Standing with the people of South Asia in the fight against COVID-19

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As COVID-19 ravages lives and economies across South Asia, millions of women and men in the region are engaged in a relentless fight to curb the spread of the coronavirus and support their communities.  

Among these countless extraordinary people, four have inspired me recently.

Najibullah, a community health specialist in Afghanistan, is working with mullahs and community leaders, helping provide basic but vital knowledge on how villagers can protect themselves from COVID-19.

Farhat, a young apparel factory worker in India, is part of the vast Women Self Help Groups network, who are meeting shortfalls in protective equipment in the country by producing masks—more than 19 million so far.

Arefin, a genetics engineer in Bangladesh, is using his 3D printer to develop cost-effective face shields to protect doctors and nurses in his community.

Shanti, a secondary school teacher in Nepal, prepares and delivers lessons through the local radio station so that poor and vulnerable children in her community can have access to learning.

There’s a lesson to learn from these four courageous individuals: to stay resolute as we help South Asian countries protect their people and recover their economies.   

Overcrowded cities and homes have made it easier for the virus to spread. The region is now approaching close to 800,000 reported cases and over 19,000 deaths.

While COVID-19 hit South Asia later than most regions, infection rates are now spiraling upward. 

Overcrowded cities and homes have made it easier for the virus to spread, and new cases are increasing exponentially. The region is now approaching close to 800,000 reported cases and over 19,000 deaths.

Besides the dire human toll, the pandemic has triggered an economic fallout across the region. Our latest estimates show that South Asia will likely experience its worst economic performance in the last 40 years. Growth is projected to contract by 2.7 percent in 2020.

When the pandemic first hit South Asia, the World Bank responded rapidly, rolling out $1.6 billion of emergency support by the beginning of April to help governments address the immediate health consequences and protect their people. 

A doctor treats a patient in Mumbai, India - April, 2020. Photo: Akella Srinivas Ramalingaswami / Shutterstock.com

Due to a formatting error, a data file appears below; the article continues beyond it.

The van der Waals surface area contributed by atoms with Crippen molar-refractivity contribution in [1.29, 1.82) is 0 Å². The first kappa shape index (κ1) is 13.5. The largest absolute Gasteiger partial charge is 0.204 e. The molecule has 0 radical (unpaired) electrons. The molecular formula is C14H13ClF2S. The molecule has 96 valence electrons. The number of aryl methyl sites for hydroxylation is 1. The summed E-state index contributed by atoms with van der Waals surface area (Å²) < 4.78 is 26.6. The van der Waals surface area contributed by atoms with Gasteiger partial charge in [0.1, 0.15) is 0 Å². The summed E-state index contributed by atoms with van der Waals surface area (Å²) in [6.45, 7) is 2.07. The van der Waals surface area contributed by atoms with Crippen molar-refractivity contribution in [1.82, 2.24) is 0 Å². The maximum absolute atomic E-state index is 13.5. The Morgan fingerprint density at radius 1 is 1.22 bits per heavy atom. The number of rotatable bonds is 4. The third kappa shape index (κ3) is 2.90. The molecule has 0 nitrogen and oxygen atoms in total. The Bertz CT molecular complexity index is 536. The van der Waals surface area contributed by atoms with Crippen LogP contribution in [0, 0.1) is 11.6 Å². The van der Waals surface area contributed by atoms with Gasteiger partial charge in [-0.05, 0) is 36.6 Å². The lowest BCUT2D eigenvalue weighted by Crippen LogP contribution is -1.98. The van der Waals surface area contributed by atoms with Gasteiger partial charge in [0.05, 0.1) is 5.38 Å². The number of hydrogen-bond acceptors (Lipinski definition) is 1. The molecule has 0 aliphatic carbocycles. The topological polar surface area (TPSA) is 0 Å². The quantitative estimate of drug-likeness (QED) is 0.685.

A doctor treats a patient in Mumbai, India - April, 2020. Photo: Akella Srinivas Ramalingaswami / Shutterstock.com

Since then, our support has grown to more than $4.2 billion, and more than $1.9 billion of these funds have been disbursed already. This support has helped governments buy vital protective equipment and medical supplies for frontline workers, provide learning to children, and deliver cash transfers and food to the most vulnerable. 

  • In Bhutan, we are helping train frontline workers; procure test kits, medical goods and supplies; acquire laboratory equipment; and support laboratory experts as well as communications campaigns that promote good health habits.
  • In Pakistan, we helped the government expand its national safety net, the Benazir Income Support Program (BISP): 4.5 million existing beneficiaries received an increase in transfers, while 7.5 million new beneficiaries received a one-time transfer to help with COVID related issues.
  • In Sri Lanka, we are helping scale up emergency response mechanisms, as well as strengthen the capacity of laboratories and hospitals.  This includes developing the first Bio Safety Level 3 laboratory at the National Medical Research Institute.

World Bank support has helped governments buy vital protective equipment and medical supplies for frontline workers, provide learning to children, and deliver cash transfers and food to the most vulnerable.

Migrant workers head home during coronavirus lockdown, India. Photo: Ajay Aggarwal / Shutterstock.coh
Migrant workers head home during coronavirus lockdown, India. Photo: Ajay Aggarwal / Shutterstock.com

As we look beyond the immediate impacts, it is certain that the pandemic will increase poverty and worsen inequality. Among world regions, South Asia may see the largest increase in the number of poor because of COVID-19.  Low-income people, especially informal workers, are at great risk, as they lack access to health care and are more likely to have lost their jobs. 

We are aiming to provide additional funding of close to $2 billion in the coming days. This support will help South Asian governments revive economies, jump start businesses and jobs, and protect their people. 

Throughout my country visits in South Asia, I have met many remarkable people like Najibullah, Farhat, Arefin and Shanti, who embody the resilient and innovative spirit of the region. The World Bank stands alongside them as the battle against COVID-19 intensifies. Together, we can overcome the worst impacts of the pandemic and build back better.

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